Myrtis Meyer devoted her YMCA career to improving the Movement through rigorous study and critical analysis of it and its programs. Beginning as a Research Associate in 1980 at the YMCA of the USA, Ms. Meyer went on to become the Director of the Research and Planning department five years later—a position she held until her retirement in 2009. Under her tenure, the Research and Planning department grew considerably, expanding its role and becoming a critical department for Movement strengthening.
Through her work at the YMCA of the USA, Ms. Meyer was responsible for creating a myriad of surveys, systems, and tools that enabled YMCAs across the country to conduct their own research for planning purposes. These tools included community needs assessments, primary market analysis, form 990 compliance, economic impact, membership satisfaction, program participant satisfaction and staff engagement. Through these resources she led an effort to create a knowledge management system that enabled the YMCA Movement to leverage its collective wisdom and establish national best practices in the process.
Ms. Meyer had a very unique talent in delivering much of her analytics work to thousands of staff across the Movement. Her presentations helped motivate many YMCA leaders to develop relevant strategies to strengthen their YMCAs. Ms. Meyers also served on the Y-History Project for three years (2009-2012).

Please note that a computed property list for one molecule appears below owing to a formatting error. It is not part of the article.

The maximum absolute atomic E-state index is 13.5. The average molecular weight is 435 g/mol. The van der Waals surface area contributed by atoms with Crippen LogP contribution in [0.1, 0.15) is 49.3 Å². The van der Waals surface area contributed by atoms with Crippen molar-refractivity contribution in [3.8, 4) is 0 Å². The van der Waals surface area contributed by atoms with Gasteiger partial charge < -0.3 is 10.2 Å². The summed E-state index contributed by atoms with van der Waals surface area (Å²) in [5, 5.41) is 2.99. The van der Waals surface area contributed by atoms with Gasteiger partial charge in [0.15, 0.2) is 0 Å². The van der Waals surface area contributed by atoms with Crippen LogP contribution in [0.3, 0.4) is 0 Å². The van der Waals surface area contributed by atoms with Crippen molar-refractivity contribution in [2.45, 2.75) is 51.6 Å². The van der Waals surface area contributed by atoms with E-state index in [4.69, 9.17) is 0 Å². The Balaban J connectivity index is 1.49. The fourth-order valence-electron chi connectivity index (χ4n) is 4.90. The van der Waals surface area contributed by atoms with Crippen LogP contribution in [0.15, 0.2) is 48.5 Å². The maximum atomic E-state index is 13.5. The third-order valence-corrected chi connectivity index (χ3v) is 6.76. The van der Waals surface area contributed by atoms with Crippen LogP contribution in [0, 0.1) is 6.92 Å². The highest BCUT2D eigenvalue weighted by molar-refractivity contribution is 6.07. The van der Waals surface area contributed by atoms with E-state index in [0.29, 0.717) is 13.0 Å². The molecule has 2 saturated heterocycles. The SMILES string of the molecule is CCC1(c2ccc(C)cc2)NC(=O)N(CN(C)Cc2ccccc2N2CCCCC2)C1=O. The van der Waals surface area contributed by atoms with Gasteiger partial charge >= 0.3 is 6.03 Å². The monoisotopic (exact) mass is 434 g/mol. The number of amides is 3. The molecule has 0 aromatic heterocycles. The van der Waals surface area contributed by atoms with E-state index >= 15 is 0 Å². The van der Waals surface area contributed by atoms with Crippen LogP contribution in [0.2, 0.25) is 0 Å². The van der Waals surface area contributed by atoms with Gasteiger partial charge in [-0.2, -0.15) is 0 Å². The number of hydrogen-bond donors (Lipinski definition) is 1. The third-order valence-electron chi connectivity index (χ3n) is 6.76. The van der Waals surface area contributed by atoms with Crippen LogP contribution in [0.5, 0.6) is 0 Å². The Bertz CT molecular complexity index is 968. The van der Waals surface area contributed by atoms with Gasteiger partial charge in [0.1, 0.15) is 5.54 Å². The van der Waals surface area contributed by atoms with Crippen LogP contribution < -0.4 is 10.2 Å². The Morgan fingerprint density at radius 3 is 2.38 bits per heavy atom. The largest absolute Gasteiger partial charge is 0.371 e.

Community and Board Service
Prior to joining the YMCA, Ms. Meyer worked for the Chicago Urban League in their research department. In addition to her YMCA career, she is active in her community and freely shares her expertise. Her involvement in organizations outside of the YMCA includes serving as a board member for the Illinois Mentoring Partnership, volunteering at the Center for Economic Progress and the Jane Addams Resource Center, and serving as a Big Sister for Big Brothers – Big Sisters.
Ms. Meyer received a bachelor’s degree in Social Work from Ohio State University (1975) and a master's degree in Social Service Administration from the University of Chicago (1978).
‟I really did begin to feel patterns would set in...”
‟...the sort of collective wisdom of the best Y thinkers”
‟...implementing programs that create relationships”
‟...so important and what has made the Y very, very strong.”
Masters of Social Work; University of Chicago, Chicago, IL
Research Associate, YMCA of the USA, Chicago, IL
Director, Research and Planning, YMCA of the USA, Chicago, IL